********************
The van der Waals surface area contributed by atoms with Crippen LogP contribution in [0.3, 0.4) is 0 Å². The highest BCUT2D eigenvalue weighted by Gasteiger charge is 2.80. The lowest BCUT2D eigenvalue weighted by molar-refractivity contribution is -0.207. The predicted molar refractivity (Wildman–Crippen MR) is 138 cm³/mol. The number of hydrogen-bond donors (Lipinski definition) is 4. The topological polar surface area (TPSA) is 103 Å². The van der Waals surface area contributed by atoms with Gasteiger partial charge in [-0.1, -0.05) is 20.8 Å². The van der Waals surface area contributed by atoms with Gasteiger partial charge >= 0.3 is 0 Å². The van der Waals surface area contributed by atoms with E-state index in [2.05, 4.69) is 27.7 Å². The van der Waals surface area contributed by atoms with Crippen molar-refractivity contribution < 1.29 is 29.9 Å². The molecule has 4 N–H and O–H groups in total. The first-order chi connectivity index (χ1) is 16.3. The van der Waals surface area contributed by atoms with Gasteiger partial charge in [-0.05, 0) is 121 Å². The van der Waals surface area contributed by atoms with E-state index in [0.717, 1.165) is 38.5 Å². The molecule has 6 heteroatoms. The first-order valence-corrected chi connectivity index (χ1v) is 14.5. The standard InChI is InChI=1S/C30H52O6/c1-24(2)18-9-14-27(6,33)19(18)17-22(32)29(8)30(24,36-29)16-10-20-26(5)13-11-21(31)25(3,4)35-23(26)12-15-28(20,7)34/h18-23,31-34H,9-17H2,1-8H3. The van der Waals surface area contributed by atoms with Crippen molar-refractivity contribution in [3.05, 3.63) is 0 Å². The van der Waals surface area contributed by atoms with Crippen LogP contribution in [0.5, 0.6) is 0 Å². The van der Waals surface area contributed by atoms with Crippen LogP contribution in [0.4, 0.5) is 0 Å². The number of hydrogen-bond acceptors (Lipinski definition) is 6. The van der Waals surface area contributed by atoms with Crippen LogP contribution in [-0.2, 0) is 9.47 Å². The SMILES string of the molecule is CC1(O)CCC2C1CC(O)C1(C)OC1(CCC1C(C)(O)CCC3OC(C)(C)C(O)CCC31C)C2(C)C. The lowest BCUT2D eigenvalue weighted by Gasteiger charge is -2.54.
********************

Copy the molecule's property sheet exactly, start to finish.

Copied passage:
The van der Waals surface area contributed by atoms with Crippen LogP contribution in [0.3, 0.4) is 0 Å². The highest BCUT2D eigenvalue weighted by Gasteiger charge is 2.80. The lowest BCUT2D eigenvalue weighted by molar-refractivity contribution is -0.207. The predicted molar refractivity (Wildman–Crippen MR) is 138 cm³/mol. The number of hydrogen-bond donors (Lipinski definition) is 4. The topological polar surface area (TPSA) is 103 Å². The van der Waals surface area contributed by atoms with Gasteiger partial charge in [-0.1, -0.05) is 20.8 Å². The van der Waals surface area contributed by atoms with Gasteiger partial charge >= 0.3 is 0 Å². The van der Waals surface area contributed by atoms with E-state index in [2.05, 4.69) is 27.7 Å². The van der Waals surface area contributed by atoms with Crippen molar-refractivity contribution < 1.29 is 29.9 Å². The molecule has 4 N–H and O–H groups in total. The first-order chi connectivity index (χ1) is 16.3. The van der Waals surface area contributed by atoms with Gasteiger partial charge in [-0.05, 0) is 121 Å². The van der Waals surface area contributed by atoms with E-state index in [0.717, 1.165) is 38.5 Å². The molecule has 6 heteroatoms. The first-order valence-corrected chi connectivity index (χ1v) is 14.5. The standard InChI is InChI=1S/C30H52O6/c1-24(2)18-9-14-27(6,33)19(18)17-22(32)29(8)30(24,36-29)16-10-20-26(5)13-11-21(31)25(3,4)35-23(26)12-15-28(20,7)34/h18-23,31-34H,9-17H2,1-8H3. The van der Waals surface area contributed by atoms with Crippen molar-refractivity contribution in [3.05, 3.63) is 0 Å². The van der Waals surface area contributed by atoms with Crippen LogP contribution in [0.5, 0.6) is 0 Å². The van der Waals surface area contributed by atoms with Crippen LogP contribution in [0.4, 0.5) is 0 Å². The number of hydrogen-bond acceptors (Lipinski definition) is 6. The van der Waals surface area contributed by atoms with Crippen LogP contribution in [-0.2, 0) is 9.47 Å². The SMILES string of the molecule is CC1(O)CCC2C1CC(O)C1(C)OC1(CCC1C(C)(O)CCC3OC(C)(C)C(O)CCC31C)C2(C)C. The lowest BCUT2D eigenvalue weighted by Gasteiger charge is -2.54.